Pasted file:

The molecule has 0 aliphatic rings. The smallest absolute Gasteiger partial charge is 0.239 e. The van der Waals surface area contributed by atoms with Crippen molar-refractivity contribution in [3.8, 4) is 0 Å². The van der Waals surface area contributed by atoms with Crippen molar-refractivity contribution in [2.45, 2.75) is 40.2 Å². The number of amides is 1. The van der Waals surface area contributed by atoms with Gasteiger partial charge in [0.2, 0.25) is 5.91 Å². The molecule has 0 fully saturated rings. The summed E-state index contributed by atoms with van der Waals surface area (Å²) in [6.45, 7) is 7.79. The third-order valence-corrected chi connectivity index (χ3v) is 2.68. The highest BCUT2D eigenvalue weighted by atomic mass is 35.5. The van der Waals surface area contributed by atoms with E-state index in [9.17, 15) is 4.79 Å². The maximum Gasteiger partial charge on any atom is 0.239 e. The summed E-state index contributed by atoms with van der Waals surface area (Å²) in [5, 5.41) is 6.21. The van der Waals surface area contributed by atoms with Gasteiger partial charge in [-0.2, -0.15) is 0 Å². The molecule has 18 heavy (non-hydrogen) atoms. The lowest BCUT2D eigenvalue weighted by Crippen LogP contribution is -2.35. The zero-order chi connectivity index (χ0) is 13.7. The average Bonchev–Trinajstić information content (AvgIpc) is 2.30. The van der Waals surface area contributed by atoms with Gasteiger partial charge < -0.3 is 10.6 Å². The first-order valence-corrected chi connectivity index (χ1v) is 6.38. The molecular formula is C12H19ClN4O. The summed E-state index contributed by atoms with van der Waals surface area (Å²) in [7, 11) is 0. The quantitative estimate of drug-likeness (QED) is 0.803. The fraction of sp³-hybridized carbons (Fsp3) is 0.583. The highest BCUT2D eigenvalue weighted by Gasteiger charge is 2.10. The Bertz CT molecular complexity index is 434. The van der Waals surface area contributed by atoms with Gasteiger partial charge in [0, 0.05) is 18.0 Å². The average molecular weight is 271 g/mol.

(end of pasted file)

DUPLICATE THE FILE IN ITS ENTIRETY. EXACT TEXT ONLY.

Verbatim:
The molecule has 0 aliphatic rings. The smallest absolute Gasteiger partial charge is 0.239 e. The van der Waals surface area contributed by atoms with Crippen molar-refractivity contribution in [3.8, 4) is 0 Å². The van der Waals surface area contributed by atoms with Crippen molar-refractivity contribution in [2.45, 2.75) is 40.2 Å². The number of amides is 1. The van der Waals surface area contributed by atoms with Gasteiger partial charge in [0.2, 0.25) is 5.91 Å². The molecule has 0 fully saturated rings. The summed E-state index contributed by atoms with van der Waals surface area (Å²) in [6.45, 7) is 7.79. The third-order valence-corrected chi connectivity index (χ3v) is 2.68. The highest BCUT2D eigenvalue weighted by atomic mass is 35.5. The van der Waals surface area contributed by atoms with E-state index in [9.17, 15) is 4.79 Å². The maximum Gasteiger partial charge on any atom is 0.239 e. The summed E-state index contributed by atoms with van der Waals surface area (Å²) in [5, 5.41) is 6.21. The van der Waals surface area contributed by atoms with Gasteiger partial charge in [-0.2, -0.15) is 0 Å². The molecule has 18 heavy (non-hydrogen) atoms. The lowest BCUT2D eigenvalue weighted by Crippen LogP contribution is -2.35. The zero-order chi connectivity index (χ0) is 13.7. The average Bonchev–Trinajstić information content (AvgIpc) is 2.30. The van der Waals surface area contributed by atoms with Gasteiger partial charge < -0.3 is 10.6 Å². The first-order valence-corrected chi connectivity index (χ1v) is 6.38. The molecular formula is C12H19ClN4O. The summed E-state index contributed by atoms with van der Waals surface area (Å²) in [7, 11) is 0. The quantitative estimate of drug-likeness (QED) is 0.803. The fraction of sp³-hybridized carbons (Fsp3) is 0.583. The highest BCUT2D eigenvalue weighted by Gasteiger charge is 2.10. The Bertz CT molecular complexity index is 434. The van der Waals surface area contributed by atoms with Gasteiger partial charge in [0, 0.05) is 18.0 Å². The average molecular weight is 271 g/mol.